• child and adolescent health;
  • emotional health;
  • health policy;
  • mental;
  • health;
  • obesity;
  • academic achievement

BACKGROUND: To improve understanding of the mechanisms affecting the relationship between adolescent obesity and poor academic performance, we examined the association of overweight or perceived weight status with academic achievement.

METHODS: We performed a cross-sectional study of 14–17-year-olds (N = 11,012) from the nationally representative 2003 Youth Risk Behavior Survey. The main outcome measure was self-reported grades (mostly A, B, C, D, or F). The primary independent variables were medically defined overweight (body mass index [BMI] ≥ 85th percentile), obesity (BMI ≥ 95th percentile), and participants' perception of their weight status.

RESULTS: Medically defined overweight youth were less likely to report higher grades in unadjusted analysis (OR 0.67, 95% CI: 0.60-0.76, p < .001) and after adjustment for demographics, depression, television and video game use, and physical activity (OR 0.83, 95% CI: 0.74–0.94, p = .003). Statistically significant results also were seen with medically defined obese participants. Youth who perceived themselves as overweight were less likely to report higher grades (OR 0.82, 95% CI: 0.73–0.92, p = .001) in unadjusted analysis and after adjustment for the same variables (OR 0.79, 95% CI: 0.68–0.91, p = .002). The perception of overweight was a more significant determinant of academic performance (OR 0.81, 95% CI: 0.69–0.95, p = .012) compared to medically defined obesity (OR 0.90, 95% CI: 0.77–1.05, p = .174).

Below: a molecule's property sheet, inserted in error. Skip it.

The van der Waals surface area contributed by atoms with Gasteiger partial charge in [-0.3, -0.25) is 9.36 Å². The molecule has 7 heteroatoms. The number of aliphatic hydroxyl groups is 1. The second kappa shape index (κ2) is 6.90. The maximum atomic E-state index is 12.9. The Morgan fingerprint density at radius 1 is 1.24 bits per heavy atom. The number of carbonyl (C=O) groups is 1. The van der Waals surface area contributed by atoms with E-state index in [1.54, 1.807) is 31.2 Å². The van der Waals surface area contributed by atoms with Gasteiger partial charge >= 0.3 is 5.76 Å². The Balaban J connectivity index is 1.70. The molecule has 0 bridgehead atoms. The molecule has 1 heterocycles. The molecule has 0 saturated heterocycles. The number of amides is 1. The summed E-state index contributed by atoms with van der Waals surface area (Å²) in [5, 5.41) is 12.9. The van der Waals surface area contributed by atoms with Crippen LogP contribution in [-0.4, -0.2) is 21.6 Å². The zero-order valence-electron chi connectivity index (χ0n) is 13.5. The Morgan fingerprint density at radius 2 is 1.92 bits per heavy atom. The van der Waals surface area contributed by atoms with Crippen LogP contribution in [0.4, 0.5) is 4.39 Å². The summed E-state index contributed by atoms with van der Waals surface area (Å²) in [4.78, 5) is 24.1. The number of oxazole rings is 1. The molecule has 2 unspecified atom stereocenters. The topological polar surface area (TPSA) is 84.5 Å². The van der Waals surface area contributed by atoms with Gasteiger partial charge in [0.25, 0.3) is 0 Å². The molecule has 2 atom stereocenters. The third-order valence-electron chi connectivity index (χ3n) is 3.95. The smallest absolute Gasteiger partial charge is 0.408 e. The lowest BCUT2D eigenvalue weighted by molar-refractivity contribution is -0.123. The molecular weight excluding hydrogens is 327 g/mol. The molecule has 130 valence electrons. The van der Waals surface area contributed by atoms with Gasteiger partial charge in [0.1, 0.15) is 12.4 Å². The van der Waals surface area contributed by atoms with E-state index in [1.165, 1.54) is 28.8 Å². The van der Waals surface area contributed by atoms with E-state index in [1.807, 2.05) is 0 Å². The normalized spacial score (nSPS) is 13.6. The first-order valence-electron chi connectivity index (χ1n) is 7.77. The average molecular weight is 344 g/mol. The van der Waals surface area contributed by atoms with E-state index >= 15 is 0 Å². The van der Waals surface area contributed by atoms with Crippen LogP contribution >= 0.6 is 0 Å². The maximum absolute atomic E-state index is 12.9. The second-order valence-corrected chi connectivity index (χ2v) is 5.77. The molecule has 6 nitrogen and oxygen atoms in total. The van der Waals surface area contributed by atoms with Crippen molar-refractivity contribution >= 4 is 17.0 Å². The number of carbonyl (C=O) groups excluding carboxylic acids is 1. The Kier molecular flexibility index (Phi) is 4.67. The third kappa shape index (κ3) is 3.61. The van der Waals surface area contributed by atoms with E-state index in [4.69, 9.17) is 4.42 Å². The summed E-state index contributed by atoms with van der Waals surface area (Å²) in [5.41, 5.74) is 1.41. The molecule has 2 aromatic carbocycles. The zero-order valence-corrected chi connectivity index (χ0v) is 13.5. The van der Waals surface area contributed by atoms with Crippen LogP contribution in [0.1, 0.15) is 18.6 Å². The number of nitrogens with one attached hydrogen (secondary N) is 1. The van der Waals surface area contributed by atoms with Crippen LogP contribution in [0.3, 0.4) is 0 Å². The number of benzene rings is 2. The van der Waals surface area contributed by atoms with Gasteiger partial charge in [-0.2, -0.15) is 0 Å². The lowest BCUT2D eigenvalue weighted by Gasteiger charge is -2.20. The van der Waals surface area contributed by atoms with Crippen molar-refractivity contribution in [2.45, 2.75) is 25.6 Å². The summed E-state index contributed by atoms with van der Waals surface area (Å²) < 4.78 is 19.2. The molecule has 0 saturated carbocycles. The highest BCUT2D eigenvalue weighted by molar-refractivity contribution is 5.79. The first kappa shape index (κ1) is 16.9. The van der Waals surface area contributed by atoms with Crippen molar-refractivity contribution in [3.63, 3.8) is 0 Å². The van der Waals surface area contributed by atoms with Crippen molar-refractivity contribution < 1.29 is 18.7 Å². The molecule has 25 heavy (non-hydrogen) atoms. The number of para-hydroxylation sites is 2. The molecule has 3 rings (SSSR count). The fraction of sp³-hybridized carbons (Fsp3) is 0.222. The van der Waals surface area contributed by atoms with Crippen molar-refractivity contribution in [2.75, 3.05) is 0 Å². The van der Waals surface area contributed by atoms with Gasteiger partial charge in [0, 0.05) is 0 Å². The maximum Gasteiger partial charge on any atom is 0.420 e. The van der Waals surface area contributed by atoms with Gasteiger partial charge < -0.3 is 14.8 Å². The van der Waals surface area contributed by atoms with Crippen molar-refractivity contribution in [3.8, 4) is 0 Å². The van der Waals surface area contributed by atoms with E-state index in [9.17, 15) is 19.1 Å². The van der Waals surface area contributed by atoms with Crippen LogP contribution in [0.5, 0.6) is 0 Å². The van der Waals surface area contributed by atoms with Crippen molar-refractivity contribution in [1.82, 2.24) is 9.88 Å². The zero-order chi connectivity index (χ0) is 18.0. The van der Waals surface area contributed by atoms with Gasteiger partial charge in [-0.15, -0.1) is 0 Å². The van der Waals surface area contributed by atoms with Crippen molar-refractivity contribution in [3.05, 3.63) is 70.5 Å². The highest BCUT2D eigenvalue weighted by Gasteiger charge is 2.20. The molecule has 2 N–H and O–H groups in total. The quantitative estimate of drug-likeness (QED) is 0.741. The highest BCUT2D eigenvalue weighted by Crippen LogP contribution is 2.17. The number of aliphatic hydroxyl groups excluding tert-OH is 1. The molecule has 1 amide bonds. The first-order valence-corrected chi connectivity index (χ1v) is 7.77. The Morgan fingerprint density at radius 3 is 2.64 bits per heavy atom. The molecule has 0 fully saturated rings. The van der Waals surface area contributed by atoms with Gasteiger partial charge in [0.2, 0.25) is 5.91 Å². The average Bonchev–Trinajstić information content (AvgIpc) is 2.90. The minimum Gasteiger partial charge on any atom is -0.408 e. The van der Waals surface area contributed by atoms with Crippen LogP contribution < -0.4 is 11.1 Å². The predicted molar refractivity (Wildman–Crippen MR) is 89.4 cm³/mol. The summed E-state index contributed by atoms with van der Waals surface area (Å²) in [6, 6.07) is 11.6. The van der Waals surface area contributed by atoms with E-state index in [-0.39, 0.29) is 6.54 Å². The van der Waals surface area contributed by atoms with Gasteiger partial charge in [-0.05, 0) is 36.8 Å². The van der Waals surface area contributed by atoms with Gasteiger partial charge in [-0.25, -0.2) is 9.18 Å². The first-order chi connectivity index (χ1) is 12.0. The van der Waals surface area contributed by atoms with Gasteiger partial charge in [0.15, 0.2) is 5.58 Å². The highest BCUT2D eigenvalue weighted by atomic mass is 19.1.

CONCLUSIONS: Perceived overweight status is negatively associated with academic performance, regardless of actual weight status. These findings suggest that perception of overweight may be a mechanism for prior results indicating a negative association of obesity and academic achievements, and have implications for the academic health of these adolescents.